Prescribing cefixime in the absence of a proven or strongly suspected bacterial infection of a prophylactic indication is unlikely to provide benefit to the patient and increases the risk of the development of drug-resistant bacteria.
The possibility of the emergence of resistant organisms which might result in overgrowth should be kept in mind, particularly during prolonged treatment. In such use, careful observation of the patient is essential. If superinfection occurs during therapy, appropriate measures should be taken.
The dose of cefixime should be adjusted in patients with renal impairment as well as those undergoing continuous ambulatory peritoneal dialysis (CAPD) and hemodialysis (HD). Patients on dialysis should be monitored carefully. Cefixime should be prescribed with caution in individuals with a history of gastrointestinal (GI) disease, particularly colitis.
Labor and Delivery: Cefixime has not been studied for use during labor and delivery. Treatment should only be given if clearly needed.
Use in pregnancy: Pregnancy category B. Reproduction studies have been performed in mice and rats at doses up to 400 times the human dose and have revealed no evidence of harm to the fetus due to cefixime. There are no adequate and well-controlled studies in pregnant women. Because animal reproduction studies are not always predictive of human response, cefixime should be used during pregnancy only if clearly needed.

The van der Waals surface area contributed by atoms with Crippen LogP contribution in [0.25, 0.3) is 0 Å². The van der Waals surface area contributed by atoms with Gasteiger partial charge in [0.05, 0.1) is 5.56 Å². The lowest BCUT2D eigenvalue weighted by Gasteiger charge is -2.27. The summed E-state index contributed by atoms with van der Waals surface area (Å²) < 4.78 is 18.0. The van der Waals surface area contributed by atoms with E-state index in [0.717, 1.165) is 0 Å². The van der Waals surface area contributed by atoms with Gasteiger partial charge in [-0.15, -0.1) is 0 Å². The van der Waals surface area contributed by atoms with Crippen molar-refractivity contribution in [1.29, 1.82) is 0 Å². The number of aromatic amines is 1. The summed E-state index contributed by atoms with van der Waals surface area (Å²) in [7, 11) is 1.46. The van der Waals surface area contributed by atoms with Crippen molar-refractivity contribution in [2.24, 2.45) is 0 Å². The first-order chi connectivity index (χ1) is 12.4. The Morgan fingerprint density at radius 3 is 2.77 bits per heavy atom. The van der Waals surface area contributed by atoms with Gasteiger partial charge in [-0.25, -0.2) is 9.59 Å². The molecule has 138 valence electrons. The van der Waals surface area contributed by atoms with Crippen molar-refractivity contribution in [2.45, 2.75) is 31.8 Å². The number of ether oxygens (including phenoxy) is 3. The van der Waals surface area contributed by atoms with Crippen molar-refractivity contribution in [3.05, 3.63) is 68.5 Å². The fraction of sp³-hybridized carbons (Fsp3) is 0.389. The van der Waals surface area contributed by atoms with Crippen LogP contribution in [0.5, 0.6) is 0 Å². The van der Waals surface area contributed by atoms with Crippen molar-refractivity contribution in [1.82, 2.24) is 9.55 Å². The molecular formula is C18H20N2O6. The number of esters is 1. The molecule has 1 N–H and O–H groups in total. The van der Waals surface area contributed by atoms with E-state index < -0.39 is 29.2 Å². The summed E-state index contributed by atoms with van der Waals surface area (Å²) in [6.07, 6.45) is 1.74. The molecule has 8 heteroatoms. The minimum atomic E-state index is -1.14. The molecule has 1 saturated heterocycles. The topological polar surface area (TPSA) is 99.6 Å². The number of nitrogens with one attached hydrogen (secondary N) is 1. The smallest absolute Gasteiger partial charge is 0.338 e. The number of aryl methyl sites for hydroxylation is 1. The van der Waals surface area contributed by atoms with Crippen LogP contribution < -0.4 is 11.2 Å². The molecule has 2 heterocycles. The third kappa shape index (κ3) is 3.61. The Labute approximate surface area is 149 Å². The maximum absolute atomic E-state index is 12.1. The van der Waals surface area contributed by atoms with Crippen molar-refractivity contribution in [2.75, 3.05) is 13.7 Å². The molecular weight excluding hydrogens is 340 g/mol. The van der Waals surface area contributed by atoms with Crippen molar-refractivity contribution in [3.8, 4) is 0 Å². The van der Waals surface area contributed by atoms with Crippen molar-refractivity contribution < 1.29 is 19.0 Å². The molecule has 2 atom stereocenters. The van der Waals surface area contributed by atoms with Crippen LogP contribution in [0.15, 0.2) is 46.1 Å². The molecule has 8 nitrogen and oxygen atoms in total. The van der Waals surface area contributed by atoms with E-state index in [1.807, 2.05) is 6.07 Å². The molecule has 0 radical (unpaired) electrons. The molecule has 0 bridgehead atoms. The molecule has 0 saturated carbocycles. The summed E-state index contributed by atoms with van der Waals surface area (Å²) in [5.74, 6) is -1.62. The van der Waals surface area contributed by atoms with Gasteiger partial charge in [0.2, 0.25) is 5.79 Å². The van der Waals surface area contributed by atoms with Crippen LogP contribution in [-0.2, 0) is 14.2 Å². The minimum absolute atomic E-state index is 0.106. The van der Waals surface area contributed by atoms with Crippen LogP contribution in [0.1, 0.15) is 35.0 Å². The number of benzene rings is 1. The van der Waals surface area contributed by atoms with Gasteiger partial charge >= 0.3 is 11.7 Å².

Use in lactation: It is not known whether cefixime is excreted in human milk. Consideration should be given to discontinuing nursing temporarily during treatment with cefixime.
Use in children: Safety and effectiveness of cefixime in children <6 months have not been established.
The incidence of GI adverse reactions, including diarrhea and loose stools, in the pediatric patients receiving the suspension, was comparable to the incidence seen in adult patients receiving tablets.